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The CFN 2012 Heisman Endorsement

CollegeFootballNews.com
Posted Dec 7, 2012


The CFN endorsement for the 2012 Heisman Trophy ... It might not have been the best race, but one player stood out.

2012 CFN Heisman Endorsement

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CFN Past Heisman Endorsements

2011 RB Montee Ball, Wisconsin
2010 QB Cam Newton, Auburn
2009 DT Ndamukong Suh, Nebraska
2008 QB Tim Tebow, Florida
2007 QB Tim Tebow, Florida
2006 QB Troy Smith, Ohio State
2005 RB Reggie Bush, USC
2004 RB Matt Leinart, USC
2003 WR Larry Fitzgerald, Pitt
2002 RB Willis McGahee, Miami
2001 OT Bryant McKinnie, Miami
2000 QB Chris Weinke, Florida State
1999 RB Ron Dayne, Wisconsin

What If The Heisman Voting Was Done After The Bowls? 
- 2000 to 2011 | 1990 to 1999
- 1980 to 1989 | 1970 to 1979

Ranking the All-Time Winners

- The 25 Greatest Heisman Winners
- No. 26 to 50 | No. 51 to 76
The Heisman Trophy is about more than just being the best college football player – that’s what the NFL draft is for.

It’s about more than just being the most valuable player, and it’s even about more than its own criteria of being the most outstanding player. The Heisman Trophy should go to the signature player, and it should go to the guy who best represents what the season is all about.

It might be nothing more than a beauty and popularity contest among the flashiest players on the top teams, but it’s also remembered just as much, if not more, than who wins the national championship. It’s also a representation of who has defined a given season.

Yes, the rhetoric dial has been set to ultra-pretentious for a reason … I’m stalling.

No one is doing backflips over the 2012 Heisman race.

There isn’t an obvious, slam-dunk pick like Cam Newton in 2010. There isn’t a high-level debate between voting for Andrew Luck or Robert Griffin III last year, or whether or not Ndamukong Suh should win it as a true defensive player over Mark Ingram in 2009.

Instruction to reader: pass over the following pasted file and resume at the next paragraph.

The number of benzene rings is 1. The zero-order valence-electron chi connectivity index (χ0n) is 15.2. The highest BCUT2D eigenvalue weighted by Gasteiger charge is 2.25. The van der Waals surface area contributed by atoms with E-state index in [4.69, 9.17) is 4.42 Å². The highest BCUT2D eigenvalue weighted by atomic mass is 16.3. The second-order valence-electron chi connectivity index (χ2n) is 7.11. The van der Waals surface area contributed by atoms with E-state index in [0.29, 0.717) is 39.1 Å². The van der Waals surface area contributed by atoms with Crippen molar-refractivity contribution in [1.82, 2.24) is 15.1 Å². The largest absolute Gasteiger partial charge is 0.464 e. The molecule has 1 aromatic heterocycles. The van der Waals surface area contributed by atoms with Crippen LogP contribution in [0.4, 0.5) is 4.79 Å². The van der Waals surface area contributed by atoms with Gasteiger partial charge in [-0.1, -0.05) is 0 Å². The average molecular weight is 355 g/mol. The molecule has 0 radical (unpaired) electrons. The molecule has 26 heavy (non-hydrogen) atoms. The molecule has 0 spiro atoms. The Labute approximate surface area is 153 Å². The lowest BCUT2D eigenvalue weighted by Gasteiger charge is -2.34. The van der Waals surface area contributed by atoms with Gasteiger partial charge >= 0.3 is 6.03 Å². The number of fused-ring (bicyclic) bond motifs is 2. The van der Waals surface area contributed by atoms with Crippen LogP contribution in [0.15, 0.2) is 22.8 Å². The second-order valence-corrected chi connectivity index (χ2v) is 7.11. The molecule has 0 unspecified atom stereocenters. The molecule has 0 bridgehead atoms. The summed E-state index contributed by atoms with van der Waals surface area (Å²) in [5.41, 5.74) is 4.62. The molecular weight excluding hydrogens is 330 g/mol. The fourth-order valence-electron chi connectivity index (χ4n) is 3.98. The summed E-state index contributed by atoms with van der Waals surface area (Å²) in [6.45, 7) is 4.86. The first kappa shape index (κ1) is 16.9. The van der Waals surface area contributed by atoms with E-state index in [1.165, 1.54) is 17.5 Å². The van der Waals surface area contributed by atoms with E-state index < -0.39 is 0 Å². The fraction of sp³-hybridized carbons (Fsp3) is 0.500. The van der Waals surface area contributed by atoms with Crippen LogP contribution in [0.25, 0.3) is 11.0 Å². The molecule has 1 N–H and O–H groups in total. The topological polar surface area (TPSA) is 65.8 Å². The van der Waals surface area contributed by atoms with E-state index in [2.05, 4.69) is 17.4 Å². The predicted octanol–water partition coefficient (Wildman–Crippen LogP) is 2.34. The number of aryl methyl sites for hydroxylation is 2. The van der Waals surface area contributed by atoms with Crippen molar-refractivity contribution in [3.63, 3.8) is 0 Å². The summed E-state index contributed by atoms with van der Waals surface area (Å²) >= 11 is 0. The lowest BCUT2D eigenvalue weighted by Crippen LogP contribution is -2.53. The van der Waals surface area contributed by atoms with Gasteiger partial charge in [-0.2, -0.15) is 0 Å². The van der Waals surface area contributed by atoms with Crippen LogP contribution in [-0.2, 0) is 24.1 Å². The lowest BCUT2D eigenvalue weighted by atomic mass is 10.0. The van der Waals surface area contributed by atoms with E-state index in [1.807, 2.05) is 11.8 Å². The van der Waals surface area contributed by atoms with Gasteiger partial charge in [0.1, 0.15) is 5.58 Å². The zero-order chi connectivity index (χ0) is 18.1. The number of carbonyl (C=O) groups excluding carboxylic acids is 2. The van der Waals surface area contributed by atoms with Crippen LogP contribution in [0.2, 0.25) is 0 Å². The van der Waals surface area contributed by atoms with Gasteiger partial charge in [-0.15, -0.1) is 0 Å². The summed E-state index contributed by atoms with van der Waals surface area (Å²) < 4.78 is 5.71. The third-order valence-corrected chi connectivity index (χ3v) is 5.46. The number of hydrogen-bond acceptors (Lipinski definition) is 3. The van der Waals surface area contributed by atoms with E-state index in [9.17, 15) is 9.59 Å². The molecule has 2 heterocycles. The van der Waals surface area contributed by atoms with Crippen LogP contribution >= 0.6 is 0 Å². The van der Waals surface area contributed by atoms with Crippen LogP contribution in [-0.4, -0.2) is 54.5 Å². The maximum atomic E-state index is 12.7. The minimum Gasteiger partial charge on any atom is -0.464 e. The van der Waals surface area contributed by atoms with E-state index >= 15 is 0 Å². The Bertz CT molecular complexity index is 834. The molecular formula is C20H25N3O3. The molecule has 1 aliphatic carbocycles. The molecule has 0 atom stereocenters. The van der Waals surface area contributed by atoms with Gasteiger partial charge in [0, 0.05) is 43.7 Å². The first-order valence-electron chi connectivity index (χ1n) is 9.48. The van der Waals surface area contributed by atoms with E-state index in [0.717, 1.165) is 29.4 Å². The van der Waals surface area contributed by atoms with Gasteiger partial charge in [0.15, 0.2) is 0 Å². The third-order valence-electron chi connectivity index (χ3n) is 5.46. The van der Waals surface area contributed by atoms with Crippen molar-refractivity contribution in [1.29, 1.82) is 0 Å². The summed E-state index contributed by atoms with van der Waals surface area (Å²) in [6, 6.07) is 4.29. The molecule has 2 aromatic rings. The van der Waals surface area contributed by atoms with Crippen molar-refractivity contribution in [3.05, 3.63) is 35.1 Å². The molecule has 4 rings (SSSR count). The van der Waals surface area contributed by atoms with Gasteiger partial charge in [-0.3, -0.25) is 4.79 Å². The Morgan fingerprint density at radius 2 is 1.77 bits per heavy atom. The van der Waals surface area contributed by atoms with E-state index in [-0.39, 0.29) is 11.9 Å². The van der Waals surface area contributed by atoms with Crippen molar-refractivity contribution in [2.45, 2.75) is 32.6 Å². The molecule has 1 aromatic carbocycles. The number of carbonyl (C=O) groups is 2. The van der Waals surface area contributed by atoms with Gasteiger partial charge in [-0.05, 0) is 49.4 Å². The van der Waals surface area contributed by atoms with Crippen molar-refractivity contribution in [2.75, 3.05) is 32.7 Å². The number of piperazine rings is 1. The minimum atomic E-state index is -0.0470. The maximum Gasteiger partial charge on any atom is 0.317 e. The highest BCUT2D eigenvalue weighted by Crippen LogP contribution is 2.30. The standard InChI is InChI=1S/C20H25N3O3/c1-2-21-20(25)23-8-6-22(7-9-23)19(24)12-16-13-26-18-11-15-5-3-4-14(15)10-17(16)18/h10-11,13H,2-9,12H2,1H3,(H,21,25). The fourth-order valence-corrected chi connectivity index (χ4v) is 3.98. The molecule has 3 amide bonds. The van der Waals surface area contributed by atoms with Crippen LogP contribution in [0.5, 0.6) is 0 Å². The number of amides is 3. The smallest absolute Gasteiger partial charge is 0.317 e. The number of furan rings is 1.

Johnny Manziel, Manti Te’o and Collin Klein aren’t exactly dividing a nation like Charles Woodson vs. Peyton Manning did in 1997.

Is Manziel the best statistical player in a BCS league this year? No. Baylor’s Nick Florence leads the nation in total offense and Arizona’s Ka’Deem Carey leads the way in rushing yards per game. It’s also not about one big game, either, even though Johnny Football might become Johnny Heisman because of what he did against Alabama. Florence was able to beat a No. 1 team – Kansas State - and Carey rolled for 366 yards and five touchdowns against Arizona.

In terms of a transcendent game, a case could be made that Georgia’s Jarvis Jones came up with a far more important performance than Manziel’s performance against the Tide. Even after the loss, Alabama is still playing for the national title, while Jones ruined the Gators’ season by keeping them from the SEC East title, the SEC championship and the BCS title chase by himself with 12.5 tackles, three sacks, 4.5 tackles for loss and two forced fumbles. Yeah, Te’o was great at picking off passes and making big plays, but Jones forced more turnovers with a pick and seven forced fumbles to go along with his 12.5 sacks.